Governor Cuomo Annouces Energetic Felling of the Old Kosciuszko BridgeControlled Demolition Safest, Most Effective, Fastest Way to Demolish Old Kosciuszko Bridge
First Ever Implosion of Major Bridge Using Explosives in New York City
944 Linear Shaped Charges Strategically Placed on Bridge; Over 1,600 Cuts in Steel Members to Weaken the Steel for Controlled Amount of Charges to Sever the Steel
20 Steel Truss Spans Dropped - Total Length of 3,100 Feet or Nearly Two-Thirds Mile - Fall Intact for Minimal Dust and No Flying Debris
Sunday, Governor Andrew M. Cuomo announced the energetic felling of the old Kosciuszko Bridge in both Brooklyn and Queens. Energetic felling is the chosen process because it is the safest, quickest, most effective way to demolish the old bridge that is the least intrusive to the surrounding community. The felling is part of the $873 million Kosciuszko Bridge project, which is replacing the former 78-year-old bridge with two new state-of-the-art, cable-stayed bridges. The felling was the first ever implosion of a major bridge infrastructure using explosives in New York City. The state-of-the-art new twin span Kosciuszko Bridge has been expedited and is scheduled to be completed in 2019, a full four years ahead of the original project schedule.
"After years of stagnation and stunted ambition, we are building across the state bigger and better than before, and the energetic felling of the old bridge to make way for the new, on budget and ahead of schedule bridge, showcases our renewed commitment to building new, inspiring infrastructure for the future," Governor Cuomo said. "The new cable-stayed bridge is a monument that brings people together, straddling two boroughs that have welcomed generations of immigrants from all over the globe."
Governor Cuomo opened the first span of the new Kosciuszko Bridge in April, celebrating completion of the $555 million first phase of the project, the largest single contract the New York State Department of Transportation has ever undertaken. The Queens-bound bridge is carrying three travel lanes in each direction of the Brooklyn-Queens Expressway until the second, Brooklyn-bound bridge, is completed under a separate Phase II contract, valued at $318 million. When the new bridge is complete, there will be five Queens-bound travel lanes of the BQE and four Brooklyn-bound travel lanes, for a total of nine lanes. In addition, there will be a 20-feet-wide multi-use trail with spectacular views of Manhattan. The bridge carries approximately 200,000 commuters daily.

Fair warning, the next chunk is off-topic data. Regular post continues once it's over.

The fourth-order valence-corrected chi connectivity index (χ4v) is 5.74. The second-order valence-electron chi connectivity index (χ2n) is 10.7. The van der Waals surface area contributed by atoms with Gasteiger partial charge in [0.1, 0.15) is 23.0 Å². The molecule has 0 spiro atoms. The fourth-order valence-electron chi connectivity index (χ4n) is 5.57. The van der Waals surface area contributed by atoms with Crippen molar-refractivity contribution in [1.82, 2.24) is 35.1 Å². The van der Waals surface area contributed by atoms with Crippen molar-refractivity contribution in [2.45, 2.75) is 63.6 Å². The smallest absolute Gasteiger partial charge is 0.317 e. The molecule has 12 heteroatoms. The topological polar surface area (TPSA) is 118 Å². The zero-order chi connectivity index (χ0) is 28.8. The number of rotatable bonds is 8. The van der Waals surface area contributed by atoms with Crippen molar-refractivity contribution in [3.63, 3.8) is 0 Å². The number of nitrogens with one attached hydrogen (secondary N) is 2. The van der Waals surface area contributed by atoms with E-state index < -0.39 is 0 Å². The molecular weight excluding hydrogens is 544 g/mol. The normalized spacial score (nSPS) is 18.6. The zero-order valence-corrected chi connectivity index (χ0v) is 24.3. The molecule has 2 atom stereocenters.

The process of energetic felling isolates key structural supporting members of the bridge and cuts them with linear shaped charges to safety drop the steel trusses to a prepared landing area below. The lowering occurs in seconds, minimizing any long term potential impact to adjacent properties and vehicles traveling on the new bridge. A total of 20 steel truss spans were dropped - 10 spans on the Brooklyn Approach and 10 spans on the Queens Approach - with a total length of 3,100 feet, nearly two-thirds of a mile. A total of 22 million pounds of steel from the old Brooklyn and Queens approaches will be recycled as scrap metal.
The steel trusses dropped straight down, with the highest drop over 30 feet near the Main Span towers. In addition to the removal of the concrete median barrier and asphalt overlay on the bridge deck, the Contractor also hammered sections of concrete from the steel grid deck on several spans in order to reduce the weight of those spans and for reducing vibrations generated from the impact of the steel trusses onto cushioning berms. Vibration analysis considers adjacent properties and the adjacent new bridge to ensure cushioning berms, as required, absorb the bridge as it drops to ensure vibration effects is negligible. The cushioning berms range from 15 to 25 feet in height and consist of either recycled concrete or soil. The berms themselves are designed to capture the bottom chord of the trusses being felled so the truss cannot move sideways in the wrong direction following impact.
Linear shaped charges were used by Controlled Demolition, Inc. as the primary steel cutting charge. A very small quantity of strategically placed shaped explosive charges will be used to sever each span. It's estimated only 12 pounds of charges per span will be used. A total of 944 charges have been placed on the old bridge. The explosives manufacturer has confirmed that there are no hazardous chemical byproducts resulting from the use of the explosives proposed.